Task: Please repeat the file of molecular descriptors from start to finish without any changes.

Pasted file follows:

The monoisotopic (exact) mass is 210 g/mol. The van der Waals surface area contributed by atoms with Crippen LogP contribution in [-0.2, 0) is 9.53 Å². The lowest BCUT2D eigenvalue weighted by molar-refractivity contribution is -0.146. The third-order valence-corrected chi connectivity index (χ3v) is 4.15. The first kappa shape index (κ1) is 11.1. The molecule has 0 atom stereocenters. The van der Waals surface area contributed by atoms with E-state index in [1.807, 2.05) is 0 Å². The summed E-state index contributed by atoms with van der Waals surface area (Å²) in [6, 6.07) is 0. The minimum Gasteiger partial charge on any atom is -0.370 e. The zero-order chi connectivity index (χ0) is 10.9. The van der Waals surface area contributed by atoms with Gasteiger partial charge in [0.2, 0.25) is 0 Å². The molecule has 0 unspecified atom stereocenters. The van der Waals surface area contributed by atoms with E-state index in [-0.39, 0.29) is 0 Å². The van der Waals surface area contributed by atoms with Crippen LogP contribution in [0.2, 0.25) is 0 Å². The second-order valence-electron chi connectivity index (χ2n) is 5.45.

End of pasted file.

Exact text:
The monoisotopic (exact) mass is 210 g/mol. The van der Waals surface area contributed by atoms with Crippen LogP contribution in [-0.2, 0) is 9.53 Å². The lowest BCUT2D eigenvalue weighted by molar-refractivity contribution is -0.146. The third-order valence-corrected chi connectivity index (χ3v) is 4.15. The first kappa shape index (κ1) is 11.1. The molecule has 0 atom stereocenters. The van der Waals surface area contributed by atoms with E-state index in [1.807, 2.05) is 0 Å². The summed E-state index contributed by atoms with van der Waals surface area (Å²) in [6, 6.07) is 0. The minimum Gasteiger partial charge on any atom is -0.370 e. The zero-order chi connectivity index (χ0) is 10.9. The van der Waals surface area contributed by atoms with Gasteiger partial charge in [0.2, 0.25) is 0 Å². The molecule has 0 unspecified atom stereocenters. The van der Waals surface area contributed by atoms with E-state index in [-0.39, 0.29) is 0 Å². The van der Waals surface area contributed by atoms with Crippen LogP contribution in [0.2, 0.25) is 0 Å². The second-order valence-electron chi connectivity index (χ2n) is 5.45.